In time, Astarte and Urukbaramael laid plans to sack the infernal lair of the terrible Chromatic Dragon, Tiamat, the Lord of the First at the time. Normally such a campaign would have failed, but the fallen hosts of the two caught the Lord of the First unawares. Together, Astarte and Urukbaramael stormed the Caverns of Greed; fighting her way past Tiamat's five draconic consorts and to the Great Hoard of the Dragon Queen, Astarte laid waste to Tiamat's guard, withstood her foul spells and the attacks of her vile breath, and brought her sword to bear while Urukbaramael kept a pair of Tiamat's Dukes at bay. She lifted her sword into the air and prepared to plunge the enchanted blade into the Lord of the First's blackened heart - until a terrible row split the air, fire engulfed the hoard-room, and the face of Asmodeus himself appeared before Astarte.
While Urukbaramael, the Dukes of Avernus, and even the Chromatic Dragon herself cowered at the horrible sight, Asmodeus told Astarte that if she would let Tiamat live, he would anoint her as the new Lord of the First Hell. Astarte considered the proposition for a moment - and accepted. As the diabolic power of the King of Hell transformed her, she left behind any pretense of loyalty to the Supreme Virtue and Heaven; as she took her place in the Great Machine of Hell, the last scraps of goodness left in her disappated. She was now a devil.
Asmodeus left Tiamat and her brood to guard the passage into Hell from her dragonspawn pits, and Astarte, with Urukbaramael at her side as her consort and right hand, began to establish herself as the new Warlord of Avernus, ruling from her Bronze Citadel. Part of her agreement with Asmodeus was that she continue to keep the fallen angels under check, a task she found much easier now that she had Tiamat's legions of devils as well as her own host of "loyal" fallen angels at her beck and call. Urukbaramael gladly led her armies, torturing and destroying his fellow fallen. So terrible was the dark army of Astarte that the fallen dubbed her the Lady of Destruction, a title that stuck with her among the rest of the diabolic hierarchy.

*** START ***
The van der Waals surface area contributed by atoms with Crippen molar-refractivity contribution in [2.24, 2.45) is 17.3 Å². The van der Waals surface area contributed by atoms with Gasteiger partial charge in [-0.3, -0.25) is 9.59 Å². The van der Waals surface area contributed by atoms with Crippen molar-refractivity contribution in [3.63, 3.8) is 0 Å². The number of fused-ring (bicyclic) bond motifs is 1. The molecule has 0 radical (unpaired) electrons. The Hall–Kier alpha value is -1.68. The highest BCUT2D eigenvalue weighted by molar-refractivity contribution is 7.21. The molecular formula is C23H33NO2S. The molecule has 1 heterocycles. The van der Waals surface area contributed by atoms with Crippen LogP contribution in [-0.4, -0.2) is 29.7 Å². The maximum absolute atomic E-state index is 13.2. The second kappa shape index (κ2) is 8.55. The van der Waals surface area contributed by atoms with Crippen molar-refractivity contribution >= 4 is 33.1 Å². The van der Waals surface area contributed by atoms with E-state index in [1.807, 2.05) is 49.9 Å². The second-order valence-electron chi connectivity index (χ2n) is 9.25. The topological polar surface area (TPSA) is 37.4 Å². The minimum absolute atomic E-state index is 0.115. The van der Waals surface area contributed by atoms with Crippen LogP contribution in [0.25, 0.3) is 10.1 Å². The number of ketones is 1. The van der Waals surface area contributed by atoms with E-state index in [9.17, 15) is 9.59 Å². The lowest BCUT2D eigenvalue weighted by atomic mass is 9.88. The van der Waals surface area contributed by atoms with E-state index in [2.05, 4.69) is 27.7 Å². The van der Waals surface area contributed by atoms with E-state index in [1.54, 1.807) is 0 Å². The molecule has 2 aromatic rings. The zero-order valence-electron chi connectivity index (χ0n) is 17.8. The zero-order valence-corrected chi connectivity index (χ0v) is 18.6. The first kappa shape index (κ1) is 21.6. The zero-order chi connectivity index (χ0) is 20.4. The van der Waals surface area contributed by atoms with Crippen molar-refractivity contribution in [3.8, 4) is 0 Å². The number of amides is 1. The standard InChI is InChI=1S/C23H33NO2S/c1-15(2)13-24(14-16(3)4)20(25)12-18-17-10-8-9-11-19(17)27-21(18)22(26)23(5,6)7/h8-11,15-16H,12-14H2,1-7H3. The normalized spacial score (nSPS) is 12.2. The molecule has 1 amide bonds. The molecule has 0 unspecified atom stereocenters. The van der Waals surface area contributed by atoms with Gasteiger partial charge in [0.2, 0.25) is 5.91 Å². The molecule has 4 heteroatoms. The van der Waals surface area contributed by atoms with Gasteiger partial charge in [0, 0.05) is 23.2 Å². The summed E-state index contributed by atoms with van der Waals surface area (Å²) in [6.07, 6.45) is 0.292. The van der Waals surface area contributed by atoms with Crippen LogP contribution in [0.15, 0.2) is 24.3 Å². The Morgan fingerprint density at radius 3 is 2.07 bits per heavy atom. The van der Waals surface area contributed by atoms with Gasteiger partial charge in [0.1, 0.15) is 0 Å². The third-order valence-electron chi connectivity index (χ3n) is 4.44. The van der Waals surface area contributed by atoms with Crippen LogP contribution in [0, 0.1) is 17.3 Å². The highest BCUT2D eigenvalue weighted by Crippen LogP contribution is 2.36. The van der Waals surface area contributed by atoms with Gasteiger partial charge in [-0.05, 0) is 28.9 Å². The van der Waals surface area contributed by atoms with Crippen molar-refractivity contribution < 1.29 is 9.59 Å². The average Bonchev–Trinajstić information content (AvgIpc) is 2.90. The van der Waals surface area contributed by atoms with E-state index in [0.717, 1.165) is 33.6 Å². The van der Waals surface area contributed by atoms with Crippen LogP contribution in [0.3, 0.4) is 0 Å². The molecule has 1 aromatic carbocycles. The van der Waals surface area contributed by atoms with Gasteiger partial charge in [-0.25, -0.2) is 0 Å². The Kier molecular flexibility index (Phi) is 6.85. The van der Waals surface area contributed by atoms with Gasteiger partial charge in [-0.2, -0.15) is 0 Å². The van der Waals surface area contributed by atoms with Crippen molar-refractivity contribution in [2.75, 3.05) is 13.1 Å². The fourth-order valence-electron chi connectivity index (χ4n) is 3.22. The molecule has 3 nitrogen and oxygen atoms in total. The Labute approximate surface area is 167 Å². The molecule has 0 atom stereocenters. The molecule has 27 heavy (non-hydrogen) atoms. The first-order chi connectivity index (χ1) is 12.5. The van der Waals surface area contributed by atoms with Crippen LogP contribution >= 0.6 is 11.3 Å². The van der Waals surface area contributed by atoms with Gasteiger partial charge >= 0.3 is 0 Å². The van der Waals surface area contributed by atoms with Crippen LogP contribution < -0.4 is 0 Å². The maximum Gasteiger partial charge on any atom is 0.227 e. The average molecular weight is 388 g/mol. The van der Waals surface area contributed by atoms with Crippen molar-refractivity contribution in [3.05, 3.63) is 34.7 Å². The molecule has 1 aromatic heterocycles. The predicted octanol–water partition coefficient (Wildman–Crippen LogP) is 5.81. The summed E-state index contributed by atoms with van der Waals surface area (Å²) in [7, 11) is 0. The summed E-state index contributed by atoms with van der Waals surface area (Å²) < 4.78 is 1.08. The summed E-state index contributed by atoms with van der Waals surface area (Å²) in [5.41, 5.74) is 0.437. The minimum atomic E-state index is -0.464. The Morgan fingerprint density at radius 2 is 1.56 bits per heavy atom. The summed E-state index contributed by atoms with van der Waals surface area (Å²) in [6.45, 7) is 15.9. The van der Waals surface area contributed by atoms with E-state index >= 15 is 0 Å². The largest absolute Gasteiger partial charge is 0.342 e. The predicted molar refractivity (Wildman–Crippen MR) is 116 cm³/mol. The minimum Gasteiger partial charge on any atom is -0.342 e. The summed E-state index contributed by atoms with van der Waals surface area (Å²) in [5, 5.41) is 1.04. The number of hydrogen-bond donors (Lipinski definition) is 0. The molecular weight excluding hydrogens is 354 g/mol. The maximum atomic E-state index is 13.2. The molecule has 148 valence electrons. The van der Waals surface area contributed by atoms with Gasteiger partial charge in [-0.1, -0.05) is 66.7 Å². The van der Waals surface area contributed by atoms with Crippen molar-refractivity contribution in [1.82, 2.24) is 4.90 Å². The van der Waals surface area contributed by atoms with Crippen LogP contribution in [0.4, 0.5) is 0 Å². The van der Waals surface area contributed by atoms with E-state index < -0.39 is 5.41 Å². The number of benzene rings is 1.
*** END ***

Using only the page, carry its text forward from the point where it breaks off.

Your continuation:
The other Archdevils - especially the former celestials Belial, Moloch, and Beelzebub, who resented her for her original purpose in Hell - were quick to label Astarte an upstart, but she cared not. She had no allies among the fiends besides Urukbaramael. The only other entity in Hell with whom she had nonagressive contact was the goblin deity Bargrivyek, whose dogma of strength and unity against the dissident she respected. It was not uncommon for Zariel to send a small detatchment of devils and fallen angels from time to time to aid Bargrivyek's goblins and hobgoblins in their raids against Draukari, the realm of his rival deity, Kurtulmak of the kobolds. In those times goblinoid ambassadors were frequently stationed in the Bronze Citadel, and fiendish emmisaries made their residence in Bargrivyek's spectacularly misnamed realm, the Peaceable Lands.